Author Archives: CoolBlew

As Fall Approaches, Here Are a Few Furnace Safety Precautions

This entry was posted in HVAC Maintenance on by .

As fall approaches, and nighttime desert temperatures dip into the 50s, homeowners are reminded that it will soon be time to fire up the furnace for the first time this season. We recommend an autumn service call to make sure the “H” in your HVAC is tuned up and ready to go. Many Arizona homes have gas furnaces, while others utilize heat pumps or electric wall or baseboard heaters. Whatever type of heat source you have installed in your home, it is always a good idea to have your unit inspected before you turn it on for the first time.

My Furnace Never Gives Me Any Problems – What Could Possibly Go Wrong?

Most electric heaters and gas furnaces are manufactured to high standards and work reliably for years. However, the fact is, when gas and electricity are involved, the potential for danger exists. The National Fire Protection Association website states, “Heating equipment is a leading cause of fires in U.S. homes. Local fire departments responded to an estimated average of 52,050 fires involving heating equipment each year in 2012-2016.”

It is not our intention to promote fear or scare homeowners. Rather, we simply believe in putting safety first. Remember, depending on when your home was built, your furnace may be decades old.

Here are a few home heat safety precautions to consider:

  • Furnace Reminders

    Summers last a long time in Phoenix. We often completely forget about our furnaces from April through October. Over the years, we have seen furnaces cluttered with boxes or used as temporary storage shelves during the summer. Remember, it’s critical to keep the area around your furnace completely clear. Furnaces require the free flow of oxygen to operate effectively. Also, clutter and flammable materials can be extremely dangerous if placed near your furnace. Paint cans, cleaning solutions, old rags and newspapers, to name a few, should not be anywhere near your furnace.

  • Heat Pumps

    During a fall checkup, our friendly service technicians will inspect the blower and coil for dirt and other obstructions which can cause your unit to operate inefficiently. We will also inspect wiring, connections and electric terminals to make sure they are safe and ready for winter.

  • Air Filters

    Replacing air filters on a regular basis is always advisable. During a fall tune up, we not only replace the air filters, we also vacuum the dust and debris which accumulates on your furnace over the summer months. We often receive calls from customers who have fired up their furnace and are concerned about the burning smell. In many cases, it is simply dust being burned off the unit. If you ever notice a burning smell in your home after turning on your furnace, you should stop what you are doing and check into it immediately.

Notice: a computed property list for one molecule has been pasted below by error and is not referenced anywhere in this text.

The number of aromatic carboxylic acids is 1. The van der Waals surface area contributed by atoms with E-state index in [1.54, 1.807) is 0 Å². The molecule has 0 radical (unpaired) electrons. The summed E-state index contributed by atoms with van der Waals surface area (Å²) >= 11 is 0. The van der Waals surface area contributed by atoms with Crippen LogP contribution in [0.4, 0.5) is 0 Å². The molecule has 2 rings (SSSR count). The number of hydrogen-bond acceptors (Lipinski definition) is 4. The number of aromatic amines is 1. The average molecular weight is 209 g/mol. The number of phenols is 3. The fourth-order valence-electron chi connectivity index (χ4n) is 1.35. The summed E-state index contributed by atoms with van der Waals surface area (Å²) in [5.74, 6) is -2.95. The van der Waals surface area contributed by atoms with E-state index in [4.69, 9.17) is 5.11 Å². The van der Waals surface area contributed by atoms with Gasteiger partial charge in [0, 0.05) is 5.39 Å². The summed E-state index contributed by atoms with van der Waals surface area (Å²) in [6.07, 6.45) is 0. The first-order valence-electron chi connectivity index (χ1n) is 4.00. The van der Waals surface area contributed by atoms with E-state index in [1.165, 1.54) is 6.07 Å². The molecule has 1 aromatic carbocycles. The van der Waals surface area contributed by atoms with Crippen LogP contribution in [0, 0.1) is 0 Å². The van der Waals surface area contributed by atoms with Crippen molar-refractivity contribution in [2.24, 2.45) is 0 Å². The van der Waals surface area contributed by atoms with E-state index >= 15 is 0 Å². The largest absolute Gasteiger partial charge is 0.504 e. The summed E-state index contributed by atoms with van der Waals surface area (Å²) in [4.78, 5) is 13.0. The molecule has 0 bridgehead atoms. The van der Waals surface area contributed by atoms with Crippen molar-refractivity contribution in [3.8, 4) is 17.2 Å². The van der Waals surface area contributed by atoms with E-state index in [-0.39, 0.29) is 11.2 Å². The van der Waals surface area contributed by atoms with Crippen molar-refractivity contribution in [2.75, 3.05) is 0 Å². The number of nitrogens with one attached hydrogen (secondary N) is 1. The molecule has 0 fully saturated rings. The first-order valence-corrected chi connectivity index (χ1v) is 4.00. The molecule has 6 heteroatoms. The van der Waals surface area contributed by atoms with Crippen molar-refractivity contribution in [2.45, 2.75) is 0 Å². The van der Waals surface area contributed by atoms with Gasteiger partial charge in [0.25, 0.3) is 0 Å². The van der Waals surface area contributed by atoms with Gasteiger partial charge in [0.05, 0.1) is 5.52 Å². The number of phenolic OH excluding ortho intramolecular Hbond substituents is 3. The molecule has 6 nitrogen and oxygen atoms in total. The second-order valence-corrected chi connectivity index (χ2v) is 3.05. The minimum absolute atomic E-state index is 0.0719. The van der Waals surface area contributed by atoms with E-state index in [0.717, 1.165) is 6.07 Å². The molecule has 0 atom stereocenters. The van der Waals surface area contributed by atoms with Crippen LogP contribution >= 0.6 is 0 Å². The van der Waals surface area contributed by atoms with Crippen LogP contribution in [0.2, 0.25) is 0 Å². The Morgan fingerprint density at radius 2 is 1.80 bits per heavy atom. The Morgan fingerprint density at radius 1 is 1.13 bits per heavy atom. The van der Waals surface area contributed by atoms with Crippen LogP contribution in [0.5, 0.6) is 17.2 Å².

October and November Are the Ideal Months to Schedule Your Fall Service Call

The first time you notice the autumn chill in the air, remember to call us for a fall checkup. Our friendly service technicians will inspect your entire HVAC system and get you ready for the cooler weather ahead.

Avoid Scary Clogs and Other Spooky Plumbing Problems This Halloween

This entry was posted in Plumbing on by .


For homeowners, few things conjure up more fear than a clog or other plumbing problem. Not only are they always unexpected, they usually come at the most unfortunate time – like during a Halloween party or other get-together. But fear not. There are strategies you can take to eliminate and treat clogs.

Common Causes of Clogs

Inside your home, clogs can happen due to buildup of soap scum, hair, grease, fats, oils and paper. Clogs can also occur outside your home when tree roots block the main line, when the sewer collapses or when there is a major buildup of oil or scum. The good news is most of these clog-causing problems are preventable.

Preventing Clogs

Here are some go-to preventive techniques you can use to reduce your chance of experiencing a clog:

Don’t dispose fat and oil down the kitchen drain – Throw them away instead of allowing them to run down the drain.

Don’t plant trees close to your sewer or main water line – Consider your placement of trees in your yard and avoid having to eventually deal with invasive roots that cause clogs and other plumbing problems.

Don’t flush hair down drains – Cover drains with filters that capture hair and throw it away. This one simple and inexpensive trick can save you substantially on future plumbing repairs.

Use vinegar and baking soda in drains – This cleaning mix made from common kitchen items clears out grease and dissolves organic material caught in pipes. Simply mix the baking soda and vinegar and pour it down drains. Let it sit in the pipes for several hours before flushing it with hot water.

Use enzymes – Enzymes work like baking soda and vinegar but are stronger to help keep drains flowing smoothly. Follow the manufacturer’s directions on how to use.